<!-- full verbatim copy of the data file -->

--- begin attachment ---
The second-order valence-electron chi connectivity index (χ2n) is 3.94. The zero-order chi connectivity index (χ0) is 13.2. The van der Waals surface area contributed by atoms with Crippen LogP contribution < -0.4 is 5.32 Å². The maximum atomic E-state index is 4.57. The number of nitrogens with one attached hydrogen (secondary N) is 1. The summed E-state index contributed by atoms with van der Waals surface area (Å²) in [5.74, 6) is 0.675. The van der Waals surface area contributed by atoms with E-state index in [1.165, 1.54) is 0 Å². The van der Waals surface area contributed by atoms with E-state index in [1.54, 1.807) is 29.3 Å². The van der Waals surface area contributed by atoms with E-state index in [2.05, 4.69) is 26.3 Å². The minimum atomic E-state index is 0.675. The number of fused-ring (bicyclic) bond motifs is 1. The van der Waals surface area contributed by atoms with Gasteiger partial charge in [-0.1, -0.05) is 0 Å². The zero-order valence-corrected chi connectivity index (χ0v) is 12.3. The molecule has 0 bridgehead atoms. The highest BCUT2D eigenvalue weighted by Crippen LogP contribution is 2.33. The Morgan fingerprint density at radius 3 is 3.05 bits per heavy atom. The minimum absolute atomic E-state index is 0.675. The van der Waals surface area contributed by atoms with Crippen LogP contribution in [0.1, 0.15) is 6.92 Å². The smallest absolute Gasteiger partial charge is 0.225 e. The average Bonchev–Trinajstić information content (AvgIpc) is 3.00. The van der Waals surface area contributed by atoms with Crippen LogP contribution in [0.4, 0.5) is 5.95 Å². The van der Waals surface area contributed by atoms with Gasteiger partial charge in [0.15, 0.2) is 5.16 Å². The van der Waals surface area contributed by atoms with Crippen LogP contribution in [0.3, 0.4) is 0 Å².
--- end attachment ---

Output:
The second-order valence-electron chi connectivity index (χ2n) is 3.94. The zero-order chi connectivity index (χ0) is 13.2. The van der Waals surface area contributed by atoms with Crippen LogP contribution < -0.4 is 5.32 Å². The maximum atomic E-state index is 4.57. The number of nitrogens with one attached hydrogen (secondary N) is 1. The summed E-state index contributed by atoms with van der Waals surface area (Å²) in [5.74, 6) is 0.675. The van der Waals surface area contributed by atoms with E-state index in [1.165, 1.54) is 0 Å². The van der Waals surface area contributed by atoms with E-state index in [1.54, 1.807) is 29.3 Å². The van der Waals surface area contributed by atoms with E-state index in [2.05, 4.69) is 26.3 Å². The minimum atomic E-state index is 0.675. The number of fused-ring (bicyclic) bond motifs is 1. The van der Waals surface area contributed by atoms with Gasteiger partial charge in [-0.1, -0.05) is 0 Å². The zero-order valence-corrected chi connectivity index (χ0v) is 12.3. The molecule has 0 bridgehead atoms. The highest BCUT2D eigenvalue weighted by Crippen LogP contribution is 2.33. The Morgan fingerprint density at radius 3 is 3.05 bits per heavy atom. The minimum absolute atomic E-state index is 0.675. The van der Waals surface area contributed by atoms with Crippen LogP contribution in [0.1, 0.15) is 6.92 Å². The smallest absolute Gasteiger partial charge is 0.225 e. The average Bonchev–Trinajstić information content (AvgIpc) is 3.00. The van der Waals surface area contributed by atoms with Crippen LogP contribution in [0.4, 0.5) is 5.95 Å². The van der Waals surface area contributed by atoms with Gasteiger partial charge in [0.15, 0.2) is 5.16 Å². The van der Waals surface area contributed by atoms with Crippen LogP contribution in [0.3, 0.4) is 0 Å².